Summer is here, and it’s time to fire up the barbecue. If you are a novice griller, here are tips to grill with skill.
When it comes to buying a barbecue, gas or charcoal is a personal choice. Each has advantages, but gas is easier. You don’t need all the bells and whistles, such as infrared burners, unless you intend to make this your career, but a barbecue with at least three burners will serve you well.
There are many gadgets for the grill, but ones that I find indispensable are long-handled tools to make turning the food easier, an excellent brush for cleaning the grates, a basting brush and a thermometer (the Thermapen has served me well). For veggies, a grill pan or griddle is very handy, and All-Clad makes several good ones.
Time to cook? Marinate your meat, poultry or fish outside of the refrigerator for up to an hour. Longer marinating should be done under refrigeration. And let your protein come to room temperature for more even cooking.
Always oil the grill or the food before cooking to prevent sticking, and preheat the barbecue and grill with the lid down for faster cooking. When the lid is closed, the barbecue acts like an oven as well as a grill, cooking foods more quickly.
Tender cuts of beef, lamb and pork are wonderful on the grill and need no embellishment. Meat that is tough should be marinated and only cooked to medium-rare. Chicken is tricky because the skin tends to burn – use medium heat and turn off one of the burners after the chicken is seared. Place the poultry on the turned-off side of the grill, skin-side up, and finish cooking. This is cooking by indirect heat.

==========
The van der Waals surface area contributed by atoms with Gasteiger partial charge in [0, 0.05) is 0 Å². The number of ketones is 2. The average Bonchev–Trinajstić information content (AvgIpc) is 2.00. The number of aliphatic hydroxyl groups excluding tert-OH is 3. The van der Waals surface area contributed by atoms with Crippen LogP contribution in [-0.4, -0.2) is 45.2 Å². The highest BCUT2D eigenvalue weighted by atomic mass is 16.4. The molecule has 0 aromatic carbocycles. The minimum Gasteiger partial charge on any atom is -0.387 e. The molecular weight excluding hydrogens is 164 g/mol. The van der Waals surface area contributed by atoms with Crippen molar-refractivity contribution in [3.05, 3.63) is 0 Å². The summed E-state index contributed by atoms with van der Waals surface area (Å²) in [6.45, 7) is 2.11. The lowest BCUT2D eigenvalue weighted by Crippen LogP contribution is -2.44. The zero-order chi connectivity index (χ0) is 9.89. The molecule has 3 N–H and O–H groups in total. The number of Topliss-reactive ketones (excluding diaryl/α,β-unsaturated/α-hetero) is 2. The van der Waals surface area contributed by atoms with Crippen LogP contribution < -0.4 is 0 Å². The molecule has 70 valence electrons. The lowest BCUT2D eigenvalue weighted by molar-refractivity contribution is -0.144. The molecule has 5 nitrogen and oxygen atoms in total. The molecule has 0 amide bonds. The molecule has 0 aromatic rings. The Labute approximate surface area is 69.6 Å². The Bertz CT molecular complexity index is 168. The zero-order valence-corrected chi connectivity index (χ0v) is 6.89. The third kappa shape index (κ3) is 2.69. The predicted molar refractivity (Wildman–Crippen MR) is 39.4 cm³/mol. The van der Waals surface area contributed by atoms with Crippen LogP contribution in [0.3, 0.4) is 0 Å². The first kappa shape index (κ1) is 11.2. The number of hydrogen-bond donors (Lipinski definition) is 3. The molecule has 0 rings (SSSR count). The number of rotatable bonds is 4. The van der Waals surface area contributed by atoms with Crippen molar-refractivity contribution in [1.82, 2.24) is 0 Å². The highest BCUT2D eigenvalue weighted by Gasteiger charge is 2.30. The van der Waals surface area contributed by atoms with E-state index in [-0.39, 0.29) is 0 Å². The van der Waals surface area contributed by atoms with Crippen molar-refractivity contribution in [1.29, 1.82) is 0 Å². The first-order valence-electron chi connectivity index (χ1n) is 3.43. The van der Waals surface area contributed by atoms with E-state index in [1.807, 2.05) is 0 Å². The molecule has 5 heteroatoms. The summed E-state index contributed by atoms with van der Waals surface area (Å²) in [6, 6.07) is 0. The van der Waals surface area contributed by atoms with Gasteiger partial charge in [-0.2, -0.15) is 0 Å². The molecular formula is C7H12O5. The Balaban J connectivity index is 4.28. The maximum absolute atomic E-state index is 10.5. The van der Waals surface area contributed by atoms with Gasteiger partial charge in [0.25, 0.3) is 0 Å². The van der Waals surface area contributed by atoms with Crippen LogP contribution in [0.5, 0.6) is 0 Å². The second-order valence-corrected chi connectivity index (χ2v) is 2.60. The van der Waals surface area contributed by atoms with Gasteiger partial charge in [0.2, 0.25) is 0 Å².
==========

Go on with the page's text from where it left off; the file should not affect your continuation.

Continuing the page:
Fish on the bone is another winner. The bones help the fish to cook quickly and they make it easier to turn. Best to buy a fish basket or a grill pan with open holes if you barbecue a lot of fish. Always cook fish fillets, such as salmon, with the skin on – the skin helps hold the fish together and can be removed afterward, if desired.
Vegetables should be sliced the same size for even cooking. All vegetables can be grilled, even ones you may not expect. Radicchio, Brussels sprouts and green beans are delicious grilled simply with a little olive oil in a vegetable basket or open-holed grill pan.
And remember to keep an eye on the food in case of flare-ups if the fat catches fire. Keep a spray bottle of water handy to put out the flames.
A final note: A new cookbook from barbecue maestro Steven Raichlen, Project Fire, published by Workman, is an indispensable guide to all things grilled.
Need some advice about kitchen life and entertaining? Send your questions to firstname.lastname@example.org.